The health insurance landscape can be tricky to navigate. Here’s a start-to-finish guide to choosing the best plan for you and your family, whether it’s through the federal marketplace or an employer.
Step 1: Find your marketplace
Most people get health insurance through an employer. If you’re one of them, you won’t need to use the government insurance exchanges, or marketplaces. Essentially, your work is your marketplace.
If your employer offers health insurance and you still wish to search for an alternative plan in the exchanges, you can. But plans in the marketplace are likely to cost a lot more. Most employers that provide insurance pay a portion of workers’ premiums, so they’ll likely offer the least expensive option.
If your job doesn’t provide a health insurance benefit, shop on your state’s Affordable Care Act marketplace, if available, or the federal marketplace to find the lowest premiums. Start by going to Healthcare and entering your ZIP code. You’ll be sent to your state’s exchange if your state is green on the map below. Otherwise, you’ll use the federal marketplace.
You can also purchase health insurance through a private exchange or directly from an insurer. If you choose these options, you won’t be eligible for premium subsidies, which are income-based discounts on your monthly premiums.
Compare types of health insurance plans
You’ll encounter some alphabet soup while shopping for plans; the most common types are HMOs, PPOs, EPOs, or POS plans. The kind you choose will help determine your out-of-pocket costs and which doctors you can see.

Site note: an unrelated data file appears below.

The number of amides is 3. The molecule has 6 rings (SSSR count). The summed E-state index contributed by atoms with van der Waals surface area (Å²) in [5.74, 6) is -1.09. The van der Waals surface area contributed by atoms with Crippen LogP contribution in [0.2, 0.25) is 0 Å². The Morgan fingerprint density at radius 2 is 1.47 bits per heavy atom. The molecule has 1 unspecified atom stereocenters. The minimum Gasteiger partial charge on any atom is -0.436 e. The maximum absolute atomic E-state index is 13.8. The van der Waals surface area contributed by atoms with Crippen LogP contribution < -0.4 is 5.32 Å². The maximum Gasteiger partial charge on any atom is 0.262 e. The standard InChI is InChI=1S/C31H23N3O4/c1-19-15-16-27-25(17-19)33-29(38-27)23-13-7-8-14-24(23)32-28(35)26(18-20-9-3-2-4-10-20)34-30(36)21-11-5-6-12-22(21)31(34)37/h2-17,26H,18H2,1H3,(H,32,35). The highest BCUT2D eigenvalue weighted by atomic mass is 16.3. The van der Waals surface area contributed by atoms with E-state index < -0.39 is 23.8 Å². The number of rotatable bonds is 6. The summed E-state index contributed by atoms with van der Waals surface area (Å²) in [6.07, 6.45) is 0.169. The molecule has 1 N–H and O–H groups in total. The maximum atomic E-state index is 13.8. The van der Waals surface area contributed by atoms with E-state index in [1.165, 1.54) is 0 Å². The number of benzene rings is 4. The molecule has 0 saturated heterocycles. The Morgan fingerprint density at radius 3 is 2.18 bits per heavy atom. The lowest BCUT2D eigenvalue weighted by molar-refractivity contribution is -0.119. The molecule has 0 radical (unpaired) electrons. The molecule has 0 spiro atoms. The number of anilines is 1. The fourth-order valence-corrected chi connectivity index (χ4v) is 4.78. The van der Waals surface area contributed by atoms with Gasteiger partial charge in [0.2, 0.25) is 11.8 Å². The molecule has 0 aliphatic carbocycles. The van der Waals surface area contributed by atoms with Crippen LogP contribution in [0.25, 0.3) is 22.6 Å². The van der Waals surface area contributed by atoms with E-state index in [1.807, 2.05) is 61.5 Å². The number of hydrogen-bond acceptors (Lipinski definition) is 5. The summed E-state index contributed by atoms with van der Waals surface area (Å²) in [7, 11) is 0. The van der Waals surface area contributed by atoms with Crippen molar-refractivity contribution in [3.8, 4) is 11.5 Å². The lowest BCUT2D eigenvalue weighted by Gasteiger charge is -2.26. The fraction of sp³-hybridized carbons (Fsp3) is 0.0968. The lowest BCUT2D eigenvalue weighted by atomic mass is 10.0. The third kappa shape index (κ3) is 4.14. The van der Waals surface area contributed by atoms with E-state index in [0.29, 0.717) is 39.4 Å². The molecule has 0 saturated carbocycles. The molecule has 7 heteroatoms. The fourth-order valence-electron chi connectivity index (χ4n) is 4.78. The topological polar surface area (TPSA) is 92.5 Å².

While comparing plans, look for a summary of benefits. Online marketplaces usually provide a link to the summary and show the cost near the plan’s title. A provider directory, which lists the doctors and clinics that participate in the plan’s network, should also be available. If you’re going through an employer, ask your workplace benefits administrator for the summary of benefits.
Compare health plan networks
Costs are lower when you go to an in-network doctor because insurance companies contract lower rates with in-network providers. When you go out of network, those doctors don’t have contracted rates, which costs your insurance company, and you, more.
If you have preferred doctors and want to keep seeing them, make sure they’re in the provider directories for the plan you’re considering. You can also directly ask your doctors if they take a particular health plan.
If you don’t have a preferred doctor, you’ll probably want a plan with a large network so you have more choices. A larger network is especially important if you live in a rural community, since you’ll be more likely to find a local doctor who takes your plan.
Eliminate any plans that don’t have local in-network doctors and those with very few provider options compared with other plans.